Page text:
Mina is very family oriented; she helps care for her husband’s 94 year old grandmother; her non-English speaking mother lives with Mina and her husband; and she takes on many home chores, as her husband works long hours and is frequently out of town. Throughout, she juggles all of her citywide commitments in such a way that I am many times astonished.
Mina is extremely knowledgeable with technology and computers, somewhat of a techno-wiz. That, to me, is a true advantage to all. By using her techno knowledge for research, she is able to go to the heart of the matter and make the issue the issue. What a gift to this city and to neighborhoods, especially in West Nashville.
Mina and I have grieved together as each of us lost pets, and rejoiced together with new pet additions to our family. Mina and her husband have a huge beautiful dog that they adopted as a puppy. Mina worked diligently to train that puppy as he grew into a very large dog; through her kind and loving training, she now controls him with the softest, kindest voice.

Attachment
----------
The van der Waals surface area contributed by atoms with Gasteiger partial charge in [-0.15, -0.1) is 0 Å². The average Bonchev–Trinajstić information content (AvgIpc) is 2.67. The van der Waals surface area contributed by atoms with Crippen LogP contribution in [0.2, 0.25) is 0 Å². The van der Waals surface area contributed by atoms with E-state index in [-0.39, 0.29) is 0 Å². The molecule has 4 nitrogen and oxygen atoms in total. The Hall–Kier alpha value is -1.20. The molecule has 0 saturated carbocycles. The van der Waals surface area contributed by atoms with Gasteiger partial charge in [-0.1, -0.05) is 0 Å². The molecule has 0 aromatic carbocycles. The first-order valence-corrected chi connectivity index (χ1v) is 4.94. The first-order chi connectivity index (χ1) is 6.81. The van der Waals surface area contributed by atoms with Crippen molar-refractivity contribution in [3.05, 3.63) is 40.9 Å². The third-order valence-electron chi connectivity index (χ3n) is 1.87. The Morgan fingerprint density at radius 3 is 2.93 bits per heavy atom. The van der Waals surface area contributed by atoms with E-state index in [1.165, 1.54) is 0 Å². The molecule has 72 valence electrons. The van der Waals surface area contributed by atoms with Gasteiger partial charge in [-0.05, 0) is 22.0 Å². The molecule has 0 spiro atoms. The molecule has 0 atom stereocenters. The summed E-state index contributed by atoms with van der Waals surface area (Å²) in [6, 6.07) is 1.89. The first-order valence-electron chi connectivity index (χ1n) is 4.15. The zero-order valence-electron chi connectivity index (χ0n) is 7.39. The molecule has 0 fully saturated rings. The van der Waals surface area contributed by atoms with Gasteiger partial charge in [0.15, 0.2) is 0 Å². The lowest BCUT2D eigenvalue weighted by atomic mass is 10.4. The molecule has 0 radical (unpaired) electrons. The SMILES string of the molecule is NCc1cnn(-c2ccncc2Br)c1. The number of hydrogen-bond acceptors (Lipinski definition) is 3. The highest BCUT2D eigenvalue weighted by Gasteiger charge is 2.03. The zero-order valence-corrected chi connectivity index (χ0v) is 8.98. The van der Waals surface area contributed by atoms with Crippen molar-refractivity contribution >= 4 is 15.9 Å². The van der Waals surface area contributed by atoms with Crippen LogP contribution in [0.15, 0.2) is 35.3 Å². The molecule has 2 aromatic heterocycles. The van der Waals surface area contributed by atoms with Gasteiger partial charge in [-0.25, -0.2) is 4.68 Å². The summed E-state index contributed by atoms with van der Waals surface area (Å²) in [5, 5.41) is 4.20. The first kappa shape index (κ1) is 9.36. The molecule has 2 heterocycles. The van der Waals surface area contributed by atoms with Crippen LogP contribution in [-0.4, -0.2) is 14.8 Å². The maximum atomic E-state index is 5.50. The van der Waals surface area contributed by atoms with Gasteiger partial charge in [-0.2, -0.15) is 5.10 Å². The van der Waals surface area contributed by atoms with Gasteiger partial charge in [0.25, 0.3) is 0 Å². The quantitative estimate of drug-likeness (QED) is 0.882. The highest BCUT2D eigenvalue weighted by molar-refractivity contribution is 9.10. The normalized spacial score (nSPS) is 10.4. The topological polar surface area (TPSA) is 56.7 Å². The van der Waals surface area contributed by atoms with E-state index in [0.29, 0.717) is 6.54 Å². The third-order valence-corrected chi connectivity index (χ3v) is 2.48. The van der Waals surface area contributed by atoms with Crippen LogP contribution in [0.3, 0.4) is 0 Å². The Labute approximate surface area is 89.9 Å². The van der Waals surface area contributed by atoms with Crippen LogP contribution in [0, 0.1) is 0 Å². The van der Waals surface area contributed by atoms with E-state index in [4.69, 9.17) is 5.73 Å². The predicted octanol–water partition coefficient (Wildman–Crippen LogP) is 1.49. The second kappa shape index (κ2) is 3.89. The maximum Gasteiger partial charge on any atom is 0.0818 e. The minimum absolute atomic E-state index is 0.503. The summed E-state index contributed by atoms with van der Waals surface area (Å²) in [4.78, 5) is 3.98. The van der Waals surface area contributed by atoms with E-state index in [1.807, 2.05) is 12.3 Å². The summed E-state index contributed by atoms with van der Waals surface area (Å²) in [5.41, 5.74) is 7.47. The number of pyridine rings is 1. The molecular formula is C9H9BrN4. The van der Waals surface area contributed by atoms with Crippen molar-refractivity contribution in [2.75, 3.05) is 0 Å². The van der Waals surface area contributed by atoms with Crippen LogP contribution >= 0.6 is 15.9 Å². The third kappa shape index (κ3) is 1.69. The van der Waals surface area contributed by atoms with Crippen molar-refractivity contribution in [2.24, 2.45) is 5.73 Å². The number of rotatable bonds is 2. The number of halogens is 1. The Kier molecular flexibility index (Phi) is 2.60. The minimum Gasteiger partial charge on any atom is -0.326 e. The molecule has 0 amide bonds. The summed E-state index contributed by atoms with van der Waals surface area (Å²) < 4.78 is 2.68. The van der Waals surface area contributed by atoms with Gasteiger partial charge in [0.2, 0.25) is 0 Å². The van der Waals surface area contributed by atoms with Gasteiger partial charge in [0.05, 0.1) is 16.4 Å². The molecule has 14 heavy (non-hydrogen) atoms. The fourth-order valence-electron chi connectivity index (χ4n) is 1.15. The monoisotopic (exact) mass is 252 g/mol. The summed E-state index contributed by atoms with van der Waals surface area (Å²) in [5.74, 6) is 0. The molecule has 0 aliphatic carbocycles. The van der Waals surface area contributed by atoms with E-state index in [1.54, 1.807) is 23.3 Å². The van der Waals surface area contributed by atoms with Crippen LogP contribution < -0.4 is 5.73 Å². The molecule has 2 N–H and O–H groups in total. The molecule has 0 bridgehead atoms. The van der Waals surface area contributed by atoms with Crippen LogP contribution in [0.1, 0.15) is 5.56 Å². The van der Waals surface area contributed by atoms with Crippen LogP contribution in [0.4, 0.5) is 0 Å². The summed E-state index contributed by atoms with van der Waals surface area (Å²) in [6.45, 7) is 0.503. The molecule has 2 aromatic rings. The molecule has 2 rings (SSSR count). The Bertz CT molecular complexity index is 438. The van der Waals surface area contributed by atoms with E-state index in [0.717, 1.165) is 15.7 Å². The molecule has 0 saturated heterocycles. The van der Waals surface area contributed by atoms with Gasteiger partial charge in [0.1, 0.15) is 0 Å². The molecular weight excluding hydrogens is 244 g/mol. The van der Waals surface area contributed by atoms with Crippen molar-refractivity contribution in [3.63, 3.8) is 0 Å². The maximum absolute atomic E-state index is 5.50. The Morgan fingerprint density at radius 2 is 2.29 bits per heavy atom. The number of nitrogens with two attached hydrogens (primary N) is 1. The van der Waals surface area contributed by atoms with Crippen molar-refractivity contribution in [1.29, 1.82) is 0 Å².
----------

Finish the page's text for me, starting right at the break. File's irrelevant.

I have been quite involved in neighborhood and citywide issues for years now. I can only say how blessed we are to have Mina willing and able to step in and run as the Council Member for District 23. She already has a wonderful working relationship with many people in city government; that is an advantage that cannot be underestimated. In my opinion, she really must be our next Council Member.
I am privileged to say who Mina is to me. She is a small powerhouse with all of the good traits, integrity and honesty to which we can all aspire. Mina is a true friend. Who do I know to call when I really need some help - Mina. I know she will be there for me, and she will be there for you too.